Grand Avenue Park in Everett, Washington sits atop a bluff overlooking the Puget Sound. This park was established in 1906 and is 3.5 acres in size. It’s a beautiful narrow tree lined park. It hugs the bluff to create a narrow park filled with expansive views of the Puget Sound as well as the Navy base and Port of Everett.
A monument sits in the middle of the park. Donated by the Marcus Whitman Chapter, Daughters of the American Revolution it commemorates the landing of the Captain James Cook and his ship the Vancouver in 1792. The ship landed on the beach below. It’s interesting to note that it would be at least another century before the City of Everett would be established. Cook named the Puget Sound after his Lieutenant Peter Puget.
In the early years the park contained stairs down to the beaches below the bluff. These stairs gave men working in the mills that operated below a way to travel easily up the hill, through the park, and on in to the growing town of Everett. In 1923 the city installed lights in the park. Over the years the stairs fell into disrepair and were less trafficked and in the 1960s they were dismantled.
Note the beautiful historic home that sits across the street was built in 1911 for William Bulter. He was originally an East Coast businessman sent West to Manage John Rockefeller’s interests in Everett. If your not familiar with Everett’s colorful history, Rockefeller was a major investor in Everett’s creation. If you’re interested in Everett history I recommend Mill Town by Norman H. Clark.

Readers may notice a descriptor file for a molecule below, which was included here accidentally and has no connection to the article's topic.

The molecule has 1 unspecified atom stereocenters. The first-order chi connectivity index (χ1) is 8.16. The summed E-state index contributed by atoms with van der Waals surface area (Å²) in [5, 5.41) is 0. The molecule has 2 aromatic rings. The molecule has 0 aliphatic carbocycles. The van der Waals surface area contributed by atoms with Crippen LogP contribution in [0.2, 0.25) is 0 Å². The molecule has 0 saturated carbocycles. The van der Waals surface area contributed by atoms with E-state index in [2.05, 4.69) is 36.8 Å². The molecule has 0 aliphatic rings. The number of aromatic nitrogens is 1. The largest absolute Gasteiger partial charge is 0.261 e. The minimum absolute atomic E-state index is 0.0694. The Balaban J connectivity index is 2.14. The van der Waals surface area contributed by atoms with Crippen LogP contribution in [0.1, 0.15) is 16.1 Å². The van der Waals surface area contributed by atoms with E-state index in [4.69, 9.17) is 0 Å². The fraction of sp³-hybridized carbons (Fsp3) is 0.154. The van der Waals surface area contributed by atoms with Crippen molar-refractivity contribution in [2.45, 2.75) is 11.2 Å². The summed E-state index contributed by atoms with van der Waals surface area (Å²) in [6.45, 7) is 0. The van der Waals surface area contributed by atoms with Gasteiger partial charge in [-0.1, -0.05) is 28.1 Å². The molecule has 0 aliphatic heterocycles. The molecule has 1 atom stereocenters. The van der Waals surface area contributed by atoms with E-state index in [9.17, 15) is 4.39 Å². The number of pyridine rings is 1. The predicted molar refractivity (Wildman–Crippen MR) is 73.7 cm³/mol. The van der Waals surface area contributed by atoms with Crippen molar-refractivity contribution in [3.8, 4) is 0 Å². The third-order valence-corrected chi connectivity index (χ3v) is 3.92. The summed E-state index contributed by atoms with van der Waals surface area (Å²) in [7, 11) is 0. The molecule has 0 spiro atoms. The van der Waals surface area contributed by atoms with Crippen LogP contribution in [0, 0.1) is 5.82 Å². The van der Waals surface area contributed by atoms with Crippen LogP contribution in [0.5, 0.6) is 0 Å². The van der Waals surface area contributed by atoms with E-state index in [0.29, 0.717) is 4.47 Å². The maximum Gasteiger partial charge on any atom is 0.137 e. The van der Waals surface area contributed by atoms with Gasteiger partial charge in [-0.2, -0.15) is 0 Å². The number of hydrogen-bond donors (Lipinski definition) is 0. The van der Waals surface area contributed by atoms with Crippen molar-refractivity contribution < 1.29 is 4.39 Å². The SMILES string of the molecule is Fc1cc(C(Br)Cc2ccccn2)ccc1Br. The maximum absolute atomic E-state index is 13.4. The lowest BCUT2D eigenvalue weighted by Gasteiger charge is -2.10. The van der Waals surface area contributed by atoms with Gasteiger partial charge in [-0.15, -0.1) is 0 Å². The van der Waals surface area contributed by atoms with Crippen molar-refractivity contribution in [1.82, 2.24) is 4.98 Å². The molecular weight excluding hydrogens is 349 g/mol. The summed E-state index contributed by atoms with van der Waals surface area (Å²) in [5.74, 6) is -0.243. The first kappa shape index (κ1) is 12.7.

amzn_assoc_placement = "adunit0";
amzn_assoc_search_bar = "true";
amzn_assoc_tracking_id = "pnwadventur0b-20";
amzn_assoc_search_bar_position = "bottom";
amzn_assoc_ad_mode = "search";
amzn_assoc_ad_type = "smart";
amzn_assoc_marketplace = "amazon";
amzn_assoc_region = "US";
amzn_assoc_title = "Shop Related Products";
amzn_assoc_default_search_phrase = "everett, wa history";
amzn_assoc_default_category = "All";
amzn_assoc_linkid = "528ecd0f7ad1d1702cc52431466a2888";
In 1968 famous senator Henry M. Jackson and his family purchased Butler’s old home. Senator Jackson often went by the nickname “Scoop.” The nickname was from his early days as a paper boy for the Everett Herald. Jackson grew up in Everett just blocks away at his parents home on Oakes Avenue. Jackson had a long career in public service beginning as a public prosecutor in 1938, elected to the House of Representatives in 1940, and Senator in 1952. He died in office in 1983.
This park is small, no play equipment, and only a few benches. Despite it’s size it is very popular especially at lunch time. The park does allow dogs.